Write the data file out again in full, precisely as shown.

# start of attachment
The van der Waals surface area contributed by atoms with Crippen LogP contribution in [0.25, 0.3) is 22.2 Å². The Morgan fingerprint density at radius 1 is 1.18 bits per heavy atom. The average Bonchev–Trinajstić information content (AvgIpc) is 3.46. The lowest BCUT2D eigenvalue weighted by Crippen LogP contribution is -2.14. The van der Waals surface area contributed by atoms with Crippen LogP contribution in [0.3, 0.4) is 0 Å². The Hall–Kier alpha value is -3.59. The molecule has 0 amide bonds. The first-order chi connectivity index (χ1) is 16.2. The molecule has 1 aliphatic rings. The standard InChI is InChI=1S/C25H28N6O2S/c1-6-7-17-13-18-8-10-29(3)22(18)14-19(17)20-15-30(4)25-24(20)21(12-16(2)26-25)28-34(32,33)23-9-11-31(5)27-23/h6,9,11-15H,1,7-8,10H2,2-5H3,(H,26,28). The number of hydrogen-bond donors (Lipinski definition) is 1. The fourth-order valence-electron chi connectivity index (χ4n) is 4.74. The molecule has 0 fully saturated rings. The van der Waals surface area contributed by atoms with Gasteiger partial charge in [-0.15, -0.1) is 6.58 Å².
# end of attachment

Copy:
The van der Waals surface area contributed by atoms with Crippen LogP contribution in [0.25, 0.3) is 22.2 Å². The Morgan fingerprint density at radius 1 is 1.18 bits per heavy atom. The average Bonchev–Trinajstić information content (AvgIpc) is 3.46. The lowest BCUT2D eigenvalue weighted by Crippen LogP contribution is -2.14. The van der Waals surface area contributed by atoms with Crippen LogP contribution in [0.3, 0.4) is 0 Å². The Hall–Kier alpha value is -3.59. The molecule has 0 amide bonds. The first-order chi connectivity index (χ1) is 16.2. The molecule has 1 aliphatic rings. The standard InChI is InChI=1S/C25H28N6O2S/c1-6-7-17-13-18-8-10-29(3)22(18)14-19(17)20-15-30(4)25-24(20)21(12-16(2)26-25)28-34(32,33)23-9-11-31(5)27-23/h6,9,11-15H,1,7-8,10H2,2-5H3,(H,26,28). The number of hydrogen-bond donors (Lipinski definition) is 1. The fourth-order valence-electron chi connectivity index (χ4n) is 4.74. The molecule has 0 fully saturated rings. The van der Waals surface area contributed by atoms with Gasteiger partial charge in [-0.15, -0.1) is 6.58 Å².